300-Year-Old Secret 'Lucky' Shoe Found in Cambridge University Wall

This remarkably well-preserved shoe was likely used to ward off evil spirits some 300 years ago, researchers say.
This remarkably well-preserved shoe was likely used to ward off evil spirits some 300 years ago, researchers say. (Image credit: Cambridge Archaeological Unit)

A 300-year-old shoe found in the walls of a University of Cambridge building was likely put there to ward off evil spirits.

Maintenance staff found the leather shoe — a men's size 6, by today's measurements — on Aug. 1 while installing electrical cables in a common room at St. John's College, one of the constituent colleges that make up the university. The shoe was found between a chimney and a window, Cambridge archaeologist Richard Newman said in a statement. It was probably placed there during renovations between the end of the 1600s and the middle of the 1700s.

"Given its location, it is very likely that it was placed there to play a protective role for the Master of the College," Newman said. "It may have even been one of his own shoes."

The practice of concealing shoes in walls is a tradition that dates back to at least the 1300s, according to the Northampton Museums & Art Gallery, which keeps a database of nearly 2,000 hidden shoes found since the 1950s. Superstition held that the concealed footwear warded off evil spirits, perhaps because the shoes took on the shape of the owner's foot and therefore were thought to contain a little bit of the owner's spirit. The typical hidden shoe was a child's shoe, well-worn, usually hidden in a chimney, wall or roof. [The Surprising Origins of 9 Common Superstitions]

The Cambridge find was a left shoe measuring about 9.6 inches (24 centimeters) long. It had been worn long enough to wear a hole in the sole, but was otherwise well-preserved. It was found in the Second Court area of the college, in a room where senior academics often eat lunch. The building was completed by 1602, but archaeologists think the shoe was placed later, when the interior was being renovated.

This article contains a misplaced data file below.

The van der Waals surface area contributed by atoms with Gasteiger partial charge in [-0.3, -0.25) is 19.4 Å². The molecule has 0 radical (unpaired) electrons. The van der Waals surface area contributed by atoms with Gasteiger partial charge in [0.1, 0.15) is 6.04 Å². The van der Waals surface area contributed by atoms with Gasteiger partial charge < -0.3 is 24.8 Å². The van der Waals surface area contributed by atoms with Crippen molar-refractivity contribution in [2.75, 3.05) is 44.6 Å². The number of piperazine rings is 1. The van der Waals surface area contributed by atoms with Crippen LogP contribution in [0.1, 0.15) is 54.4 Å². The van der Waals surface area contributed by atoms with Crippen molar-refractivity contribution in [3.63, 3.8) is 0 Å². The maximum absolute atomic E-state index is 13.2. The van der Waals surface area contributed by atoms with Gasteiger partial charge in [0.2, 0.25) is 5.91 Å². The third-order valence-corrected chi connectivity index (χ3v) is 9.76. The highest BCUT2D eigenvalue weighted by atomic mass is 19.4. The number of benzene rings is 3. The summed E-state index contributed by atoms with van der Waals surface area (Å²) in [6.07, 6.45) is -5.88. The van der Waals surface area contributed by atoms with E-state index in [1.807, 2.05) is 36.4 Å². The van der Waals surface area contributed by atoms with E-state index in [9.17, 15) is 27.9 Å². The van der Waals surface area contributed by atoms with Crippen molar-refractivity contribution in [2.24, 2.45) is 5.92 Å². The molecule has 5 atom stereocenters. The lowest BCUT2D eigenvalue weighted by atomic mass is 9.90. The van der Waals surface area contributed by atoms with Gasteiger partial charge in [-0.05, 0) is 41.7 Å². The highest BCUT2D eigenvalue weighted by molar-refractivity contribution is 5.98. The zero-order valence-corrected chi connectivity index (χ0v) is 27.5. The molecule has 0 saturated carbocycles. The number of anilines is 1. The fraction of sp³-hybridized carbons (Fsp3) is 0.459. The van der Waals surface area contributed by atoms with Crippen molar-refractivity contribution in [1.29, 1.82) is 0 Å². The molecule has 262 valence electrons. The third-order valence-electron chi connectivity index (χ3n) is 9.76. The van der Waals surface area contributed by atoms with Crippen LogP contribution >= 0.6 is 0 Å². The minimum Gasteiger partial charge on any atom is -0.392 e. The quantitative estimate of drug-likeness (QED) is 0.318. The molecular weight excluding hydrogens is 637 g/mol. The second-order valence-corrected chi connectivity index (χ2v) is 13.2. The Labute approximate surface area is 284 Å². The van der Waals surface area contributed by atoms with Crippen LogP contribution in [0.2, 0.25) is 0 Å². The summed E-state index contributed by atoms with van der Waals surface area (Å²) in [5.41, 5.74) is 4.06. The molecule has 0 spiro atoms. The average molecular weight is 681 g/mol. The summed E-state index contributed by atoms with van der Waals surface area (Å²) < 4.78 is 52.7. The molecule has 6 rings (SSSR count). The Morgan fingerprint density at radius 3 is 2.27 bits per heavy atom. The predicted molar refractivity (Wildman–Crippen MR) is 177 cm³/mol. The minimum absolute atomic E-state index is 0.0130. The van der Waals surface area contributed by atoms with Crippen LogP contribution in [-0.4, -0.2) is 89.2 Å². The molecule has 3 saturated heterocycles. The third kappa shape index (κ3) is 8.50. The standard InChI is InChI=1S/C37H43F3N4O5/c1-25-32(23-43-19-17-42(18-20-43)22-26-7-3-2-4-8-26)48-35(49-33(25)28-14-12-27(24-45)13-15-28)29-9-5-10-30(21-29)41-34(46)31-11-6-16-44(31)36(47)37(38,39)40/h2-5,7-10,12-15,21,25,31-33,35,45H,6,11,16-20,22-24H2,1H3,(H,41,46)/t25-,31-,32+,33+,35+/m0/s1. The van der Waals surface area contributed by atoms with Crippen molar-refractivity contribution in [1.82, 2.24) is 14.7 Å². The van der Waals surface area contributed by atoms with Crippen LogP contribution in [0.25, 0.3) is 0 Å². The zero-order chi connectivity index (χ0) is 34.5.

Concealed shoes are an example of apotropaic magic, or magic meant to ward off evil and misfortune. According to a 1997 meeting of the Archaeological Leather Group, concealed shoes have been found in a Swiss monastery and in a Northamptonshire insane asylum. One was found at Hampton Court Palace on the River Thames. Even a few church-builders snuck their superstitions into the architecture: Concealed shoes have been found at Winchester and Ely cathedrals in England and at a Baptist church in Cheshire, according to a 1996 article in Costume.      

Shoes aren't the only type of good-luck charm once routinely embedded into walls. In the 1600s and onward, people would sometimes create "witch bottles" by placing hair or urine in a small pottery or glass bottle along with wine, needles or herbs. The bottles would then be hidden in a wall or beneath a floorboard to trap and destroy evil. Even creepier, perhaps, was the northern European tradition of placing a dried-out corpse of a cat inside a wall as a protective talisman.

The St. John's shoe will be placed back in the wall alongside a small time capsule containing a newspaper and coins, according to the college.

"The tradition of leaving coins, or other things, in a wall when we finish work on a building is actually something that we still do today, although not out of superstition, of course. These days it’s more like leaving a signature to say we were here," Steve Beeby, the head of maintenance at the college, said in the statement. "In terms of keeping evil spirits away, though, this shoe seems to have done a good job so far."

Original article on Live Science.

Stephanie Pappas
Live Science Contributor

Stephanie Pappas is a contributing writer for Live Science, covering topics ranging from geoscience to archaeology to the human brain and behavior. She was previously a senior writer for Live Science but is now a freelancer based in Denver, Colorado, and regularly contributes to Scientific American and The Monitor, the monthly magazine of the American Psychological Association. Stephanie received a bachelor's degree in psychology from the University of South Carolina and a graduate certificate in science communication from the University of California, Santa Cruz.